Letters | The View From Mass Hall
Where Is Harvard?
A few years ago, a graduate student used that question to sum up one of her earliest experiences walking through campus. As she traveled up John F. Kennedy Street, undergraduates made their way from the River Houses to the Yard, passing in and out of Lamont and Widener while freshmen streamed to and from Annenberg Hall. Around them, people crisscrossed the lawns, passing one another to get to the Design School or the Divinity School or the Law School. Every corner was alive with activity, but there were no spaces shared by all members of the University. There was nowhere to point to when she asked, “Where is Harvard?”
Spaces matter. They create unique opportunities in the present and make the past rush back to us in vivid memory. As part of the Harvard Campaign, we will reaffirm the importance of learning and working side by side as we create a campus for the next century. Late last semester, I gathered with members of the Harvard community to celebrate groundbreakings for two common spaces that will enhance the campus experience not just for alumni, students, faculty, and staff, but also for neighbors and visitors.
The Richard A. and Susan F. Smith Campus Center, formerly known as the Holyoke Center, will become an important hub of activity at the heart of our campus. We will create spaces where people will read and study, forge and share ideas, host events and performances, make art and mount exhibits, as well as chat over meals and relax together. Some of the most exciting work being undertaken by students and faculty is interdisciplinary, arising from connections across boundaries. We must continue to generate the conditions for serendipitous encounters—the unexpected conversation that becomes a fruitful partnership or the passing observation that sparks a discovery or innovation.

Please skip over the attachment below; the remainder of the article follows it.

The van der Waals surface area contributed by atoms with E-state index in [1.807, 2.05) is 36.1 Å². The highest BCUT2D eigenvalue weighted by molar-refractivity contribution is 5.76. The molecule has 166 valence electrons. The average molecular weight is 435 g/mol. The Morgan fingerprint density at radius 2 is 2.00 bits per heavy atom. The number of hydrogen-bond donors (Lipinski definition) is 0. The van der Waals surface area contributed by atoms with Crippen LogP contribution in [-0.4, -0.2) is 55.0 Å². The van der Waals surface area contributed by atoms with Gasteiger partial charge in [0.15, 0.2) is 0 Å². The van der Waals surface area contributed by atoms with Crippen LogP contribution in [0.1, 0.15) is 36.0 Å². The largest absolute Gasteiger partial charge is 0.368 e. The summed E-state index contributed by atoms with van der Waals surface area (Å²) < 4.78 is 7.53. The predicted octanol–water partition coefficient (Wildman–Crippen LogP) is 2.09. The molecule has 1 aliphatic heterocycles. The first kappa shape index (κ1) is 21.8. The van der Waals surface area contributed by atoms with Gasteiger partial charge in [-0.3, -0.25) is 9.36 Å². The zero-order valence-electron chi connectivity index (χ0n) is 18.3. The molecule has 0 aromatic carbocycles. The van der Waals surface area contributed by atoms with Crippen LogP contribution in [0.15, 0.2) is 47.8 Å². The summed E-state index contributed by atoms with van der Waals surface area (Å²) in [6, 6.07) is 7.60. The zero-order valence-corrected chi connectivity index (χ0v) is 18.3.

Across the Charles River, we are transforming the intersection of North Harvard Street and Western Avenue—an area commonly known as Barry’s Corner—into an attractive and inviting destination. New residential and retail spaces will complement the five restaurants that have opened in the area since 2009. Harvard also will renovate and create spaces for recreation and athletics, and improve the public realm with a grove, parks, and pathways. The revitalized common spaces will create a beautiful green gateway to the University, heralding changes in Allston that will shape our future.
Bricks and mortar connect us to one another and to our extraordinary predecessors, stirring in us the hope of making a lasting mark on the world. Witnessing the College’s 200th anniversary celebration, Emerson wrote of a “long winding train [reaching] back into eternity,” an observation etched in stone at Meyer Gate. Across the street in Radcliffe’s lecture halls, Helen Keller had lessons spelled into her hand. In Massachusetts Hall, John Adams jotted down the day’s weather in his diary, and George Washington quartered his troops. Carl Sandburg, George Marshall, Benazir Bhutto, and J.K. Rowling have all looked out over a crowded Tercentenary Theatre and walked the same grounds as the unknowable John Harvard and the ebullient Seamus Heaney.
In 1901, Henry Lee Higginson reflected on the significance of the newly built Harvard Union. “This house,” he explained, “is a mere shell, a body into which you, Harvard students, and you alone can breathe life and then by a constant and generous use of it, educate yourselves and each other.” The Harvard Campaign will help to provide hundreds of thousands of square feet of new space for our “constant and generous use” as we come together from across the University and on both sides of the Charles River to educate one another and share our discoveries with the wider world.